In 2012, the 173m vessel successfully completed an 11 month Extended Selected Restricted Availability (ESRA) and Cruiser Modernization which included significant Combat Systems upgrades and extensive hull, tank and superstructure work.
Among her more recent roles, she was deployed in 2011 with the Enterprise Carrier Strike Group (CSG 12), Leyte Gulf supported anti-piracy operations and counter narcotic operations off the coast of Somalia.
In the previous year USS Leyte Gulf also supported the missile strikes against Lybia.
She too was involved with the Somali pirate hijacking of the motor vessel Quest in the Indian Ocean and captured 75 Somali pirates.
#LandingDockShip- HNLMS Johan de Witt (L801) an imposing yet impressive amphibious transport ship and HNLMS Amsterdam (A386) an auxiliary oil replenishment tanker of the Royal Netherlands Navy are to call to Dublin Port tomorrow, writes Jehan Ashmore.
HNLMS Johan de Witt is one of two such vessels also known as Landing Platform Docks (LPD) in the Dutch Navy and she is an enhanced verion of leadship class nameship HNLMS Rotterdam (L800) which has visited the capital before. The LPD half-sisters play an integral role in supporting ships in amphibious operations.
Earlier this month both the Dublin bound vessels formed part of a flotilla involved in exercises in the Irish Sea as they proceeded northbound.
HNLMS Johan de Witt is ten metres longer at 166m of 'Rotterdam' and can handle between 6-8 landing craft and is 16,500 tonnes. She will berth at Ocean Pier berth due to her 6m draft and likewise the 17,040dwt auxiliary oil replenishent (AOR) at sea vessel, HNLMS Amsterdam which has a larger draft of 8m. She is equipped with weapons systems and has a helideck and hanger for such aircraft.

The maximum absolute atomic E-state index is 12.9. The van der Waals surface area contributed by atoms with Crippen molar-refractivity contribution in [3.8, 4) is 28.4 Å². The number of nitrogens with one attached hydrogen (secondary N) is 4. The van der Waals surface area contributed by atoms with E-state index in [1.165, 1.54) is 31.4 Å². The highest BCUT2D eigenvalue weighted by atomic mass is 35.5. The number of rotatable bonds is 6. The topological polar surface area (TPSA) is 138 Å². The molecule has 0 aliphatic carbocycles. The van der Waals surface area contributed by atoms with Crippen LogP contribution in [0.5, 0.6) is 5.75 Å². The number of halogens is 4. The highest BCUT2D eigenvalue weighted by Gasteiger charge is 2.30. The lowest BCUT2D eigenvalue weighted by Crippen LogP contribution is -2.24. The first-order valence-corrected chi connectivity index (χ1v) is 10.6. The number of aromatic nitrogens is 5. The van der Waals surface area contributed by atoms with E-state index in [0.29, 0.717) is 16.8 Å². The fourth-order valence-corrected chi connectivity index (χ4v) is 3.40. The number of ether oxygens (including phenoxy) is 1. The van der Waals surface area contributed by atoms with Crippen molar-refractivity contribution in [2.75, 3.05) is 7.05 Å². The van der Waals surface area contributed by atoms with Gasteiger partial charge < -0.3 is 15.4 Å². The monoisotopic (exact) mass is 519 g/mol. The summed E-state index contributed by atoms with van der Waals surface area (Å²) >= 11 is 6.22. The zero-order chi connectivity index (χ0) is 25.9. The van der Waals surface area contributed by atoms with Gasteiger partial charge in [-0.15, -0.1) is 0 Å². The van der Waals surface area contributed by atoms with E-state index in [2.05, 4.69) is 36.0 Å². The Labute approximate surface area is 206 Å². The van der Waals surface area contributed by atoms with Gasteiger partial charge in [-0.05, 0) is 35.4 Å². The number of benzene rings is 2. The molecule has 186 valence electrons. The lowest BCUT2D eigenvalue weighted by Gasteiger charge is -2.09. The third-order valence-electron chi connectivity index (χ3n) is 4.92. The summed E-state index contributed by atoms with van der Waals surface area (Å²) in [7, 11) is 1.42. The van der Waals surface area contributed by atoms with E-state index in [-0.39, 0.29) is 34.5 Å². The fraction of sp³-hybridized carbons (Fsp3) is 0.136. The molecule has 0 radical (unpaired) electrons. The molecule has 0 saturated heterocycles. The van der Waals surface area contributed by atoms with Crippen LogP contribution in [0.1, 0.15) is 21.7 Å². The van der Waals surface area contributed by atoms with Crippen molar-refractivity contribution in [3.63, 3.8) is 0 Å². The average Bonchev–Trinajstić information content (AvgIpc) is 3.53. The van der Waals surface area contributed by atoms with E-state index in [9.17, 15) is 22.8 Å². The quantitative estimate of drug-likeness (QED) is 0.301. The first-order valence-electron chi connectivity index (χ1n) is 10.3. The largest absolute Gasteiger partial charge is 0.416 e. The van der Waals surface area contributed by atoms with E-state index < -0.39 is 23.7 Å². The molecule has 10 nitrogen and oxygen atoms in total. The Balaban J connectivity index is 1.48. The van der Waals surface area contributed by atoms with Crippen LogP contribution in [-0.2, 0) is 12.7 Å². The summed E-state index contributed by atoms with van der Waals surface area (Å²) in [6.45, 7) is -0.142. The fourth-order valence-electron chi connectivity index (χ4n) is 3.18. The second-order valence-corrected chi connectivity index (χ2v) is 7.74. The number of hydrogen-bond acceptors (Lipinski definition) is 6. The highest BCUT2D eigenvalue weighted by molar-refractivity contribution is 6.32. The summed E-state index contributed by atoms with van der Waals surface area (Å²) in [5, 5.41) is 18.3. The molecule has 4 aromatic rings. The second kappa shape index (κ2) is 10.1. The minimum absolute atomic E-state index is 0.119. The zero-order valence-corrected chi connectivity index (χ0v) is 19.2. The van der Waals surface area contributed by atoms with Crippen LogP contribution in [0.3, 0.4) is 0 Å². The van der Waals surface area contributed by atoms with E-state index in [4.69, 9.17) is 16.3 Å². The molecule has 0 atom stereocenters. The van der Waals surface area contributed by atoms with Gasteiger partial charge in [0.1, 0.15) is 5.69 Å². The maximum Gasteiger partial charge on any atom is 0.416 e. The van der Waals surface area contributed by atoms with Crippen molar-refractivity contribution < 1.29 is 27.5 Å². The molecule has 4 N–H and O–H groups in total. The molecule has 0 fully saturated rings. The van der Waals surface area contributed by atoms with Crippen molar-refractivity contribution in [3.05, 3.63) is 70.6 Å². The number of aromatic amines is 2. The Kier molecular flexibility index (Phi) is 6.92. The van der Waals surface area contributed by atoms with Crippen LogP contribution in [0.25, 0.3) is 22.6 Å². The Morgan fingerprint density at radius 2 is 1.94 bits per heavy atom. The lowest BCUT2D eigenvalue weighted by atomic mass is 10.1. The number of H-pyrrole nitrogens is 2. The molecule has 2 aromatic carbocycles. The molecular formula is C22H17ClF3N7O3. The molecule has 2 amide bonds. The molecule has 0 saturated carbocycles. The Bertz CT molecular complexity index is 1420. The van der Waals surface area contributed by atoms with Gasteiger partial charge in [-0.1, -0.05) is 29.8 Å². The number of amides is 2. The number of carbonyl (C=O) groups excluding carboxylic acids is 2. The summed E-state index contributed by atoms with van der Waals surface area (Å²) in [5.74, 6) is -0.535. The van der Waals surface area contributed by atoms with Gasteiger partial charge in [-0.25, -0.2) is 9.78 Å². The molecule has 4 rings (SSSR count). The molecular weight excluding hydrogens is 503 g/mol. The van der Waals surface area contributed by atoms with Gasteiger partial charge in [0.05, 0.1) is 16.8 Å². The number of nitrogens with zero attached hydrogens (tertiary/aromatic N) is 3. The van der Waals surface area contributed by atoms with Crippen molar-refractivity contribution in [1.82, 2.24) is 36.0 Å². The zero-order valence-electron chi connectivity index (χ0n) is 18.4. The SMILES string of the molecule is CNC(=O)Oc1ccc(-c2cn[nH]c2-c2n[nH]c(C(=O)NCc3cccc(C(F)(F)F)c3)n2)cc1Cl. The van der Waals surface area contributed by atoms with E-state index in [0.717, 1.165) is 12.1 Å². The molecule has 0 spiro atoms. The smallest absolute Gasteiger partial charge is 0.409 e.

The weapons systems of HNLMS Johan de Witt are .50 mm machine guns, 2 x Goalkeeper 30 mm and helicopters of 6 Lynx, NH-90, Chinook or Sea King helicopters. She can embark 600 units compared to her sister with that of 555 units.
The LPD can cater for either Landing Craft Vehicle and Personnel (LCVP) or Landing Craft Utility (LCU). In addition she can transport almost any type of vehicle. As well to carrying 32 Leopard 2 tanks and approximately 90 YPR armoured tracked vehicles and Patriot air-defence systems.
She is designed to be self-sufficient for at least a month and this involves supplies on board for a complete marine battalion and the ship's company. They are equipped with operating tables, intensive-care beds, treatment rooms and an emergency hospital for 100 patients.